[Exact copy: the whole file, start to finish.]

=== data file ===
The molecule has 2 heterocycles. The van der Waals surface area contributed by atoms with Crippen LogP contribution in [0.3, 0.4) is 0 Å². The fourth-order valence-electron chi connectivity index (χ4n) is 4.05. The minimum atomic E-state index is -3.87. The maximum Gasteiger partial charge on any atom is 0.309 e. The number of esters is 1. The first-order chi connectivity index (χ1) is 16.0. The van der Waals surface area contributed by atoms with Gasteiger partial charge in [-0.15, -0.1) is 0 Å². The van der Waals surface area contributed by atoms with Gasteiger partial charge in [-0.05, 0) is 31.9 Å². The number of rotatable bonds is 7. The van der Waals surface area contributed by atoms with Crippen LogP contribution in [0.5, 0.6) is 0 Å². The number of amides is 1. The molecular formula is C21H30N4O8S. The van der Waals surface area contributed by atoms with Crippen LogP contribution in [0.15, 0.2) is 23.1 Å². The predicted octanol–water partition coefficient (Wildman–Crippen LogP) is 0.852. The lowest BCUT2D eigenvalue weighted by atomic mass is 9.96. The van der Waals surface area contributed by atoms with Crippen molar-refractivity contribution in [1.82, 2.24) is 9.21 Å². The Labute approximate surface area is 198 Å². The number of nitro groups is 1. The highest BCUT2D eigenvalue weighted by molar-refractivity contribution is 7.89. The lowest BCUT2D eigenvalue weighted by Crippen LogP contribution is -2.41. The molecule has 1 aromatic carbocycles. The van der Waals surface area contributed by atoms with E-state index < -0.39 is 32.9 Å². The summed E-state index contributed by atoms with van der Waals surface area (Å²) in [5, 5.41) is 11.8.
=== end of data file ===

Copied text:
The molecule has 2 heterocycles. The van der Waals surface area contributed by atoms with Crippen LogP contribution in [0.3, 0.4) is 0 Å². The fourth-order valence-electron chi connectivity index (χ4n) is 4.05. The minimum atomic E-state index is -3.87. The maximum Gasteiger partial charge on any atom is 0.309 e. The number of esters is 1. The first-order chi connectivity index (χ1) is 16.0. The van der Waals surface area contributed by atoms with Gasteiger partial charge in [-0.15, -0.1) is 0 Å². The van der Waals surface area contributed by atoms with Gasteiger partial charge in [-0.05, 0) is 31.9 Å². The number of rotatable bonds is 7. The van der Waals surface area contributed by atoms with Crippen LogP contribution in [0.5, 0.6) is 0 Å². The number of amides is 1. The molecular formula is C21H30N4O8S. The van der Waals surface area contributed by atoms with Crippen LogP contribution in [0.15, 0.2) is 23.1 Å². The predicted octanol–water partition coefficient (Wildman–Crippen LogP) is 0.852. The lowest BCUT2D eigenvalue weighted by atomic mass is 9.96. The van der Waals surface area contributed by atoms with Crippen molar-refractivity contribution in [1.82, 2.24) is 9.21 Å². The Labute approximate surface area is 198 Å². The number of nitro groups is 1. The highest BCUT2D eigenvalue weighted by molar-refractivity contribution is 7.89. The lowest BCUT2D eigenvalue weighted by Crippen LogP contribution is -2.41. The molecule has 1 aromatic carbocycles. The van der Waals surface area contributed by atoms with E-state index < -0.39 is 32.9 Å². The summed E-state index contributed by atoms with van der Waals surface area (Å²) in [5, 5.41) is 11.8.